Ruprecht-Karls-Universität Heidelberg
Optimization in Robotics and Biomechanics

Art Robots and Cognitive Models

 

 

Alexander Schubert, Katja Mombaur - IWR
Michael Raschke
- previously at IWR, now at VIS, University of Stuttgart
Joachim Funke - Dept. Of Psychology, Heidelberg

 

This project not only involves aspects of scientific computing and the cognitive sciences, but also of fine arts and robotics.

We have developed the robot JacksonBot which is capable to produce paintings inspired by the Action Painting style of Jackson Pollock. A dynamically moving robot arm splashes color from a container at the end effector on the canvas. The paintings produced by this platform rely on a combination of the algorithmic generation of robot arm motions with random effects of the splashing color. The robot can be considered as a complex and powerful tool to generate art works programmed by a user. Desired end effector motions can be prescribed either by mathematical functions, by point sequences or by data glove motions. We have evaluated the effect of different shapes of input motions on the resulting painting. In order to compute the robot joint trajectories necessary to move along a desired end effector path, we use an optimal control based approach to solve the inverse kinematics problem. In this context, the dynamic robot arm acts as an extended tool operated by the human programmer.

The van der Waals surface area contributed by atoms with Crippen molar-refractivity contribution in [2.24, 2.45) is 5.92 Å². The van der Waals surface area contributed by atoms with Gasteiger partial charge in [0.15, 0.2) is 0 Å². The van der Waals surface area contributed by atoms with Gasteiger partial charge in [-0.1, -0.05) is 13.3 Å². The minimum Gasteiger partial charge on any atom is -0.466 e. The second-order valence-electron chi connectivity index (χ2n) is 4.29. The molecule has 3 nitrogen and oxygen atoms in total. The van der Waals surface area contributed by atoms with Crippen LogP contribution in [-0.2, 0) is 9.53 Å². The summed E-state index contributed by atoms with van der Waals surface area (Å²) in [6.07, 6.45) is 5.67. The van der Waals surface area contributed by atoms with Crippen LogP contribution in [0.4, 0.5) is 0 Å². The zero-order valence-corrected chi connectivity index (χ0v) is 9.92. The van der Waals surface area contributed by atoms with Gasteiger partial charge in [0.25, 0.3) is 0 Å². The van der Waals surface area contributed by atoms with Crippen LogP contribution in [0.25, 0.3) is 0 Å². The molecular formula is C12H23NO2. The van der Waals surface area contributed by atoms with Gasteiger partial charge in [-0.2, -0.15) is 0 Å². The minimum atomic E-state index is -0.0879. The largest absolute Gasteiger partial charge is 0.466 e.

In more recent research, we investigate the possibility of creating mathematical models of cognition, perception, evaluation and generation of artistic objects such as paintings. In psychology and art history, many studies have been performed on the characteristics of artworks and how they are perceived and evaluated by a spectator, on the aesthetics of art, and on the process of creating a piece of art from the artist's perspective. We aim to transfer some of this accumulated knowledge into mathematical models. For evaluation purposes, the models developed are implemented on robotic platforms and the outcome assessed by human test candidates. For this, we not only use the above mentioned robot arm, but also a small humanoid Nao robot.

 

References:

M. Raschke, K. Mombaur, A. Schubert: An optimization-based robot platform for the generation of action paintings, International Journal of Arts and Technology, 2010, in print

M. Raschke. K. Mombaur, A. Schubert : JacksonBot - Design, Simulation and Optimal Control of an Action Painting Robot, ArtsIT 2009, YiLan, Taiwan, Sept. 2009, Springer Lecture Notes of the Institute for Computer Sciences, Social Informatics and Telecommunications Engineering, 2010, Volume 30, Part 2, 120-127


K. Mombaur, orb@uni-hd.de
Last Update: 19.10.2011 - 16:03

The photographs in the header of this webpage have been taken at the Musee de l'Automate in Souillac, France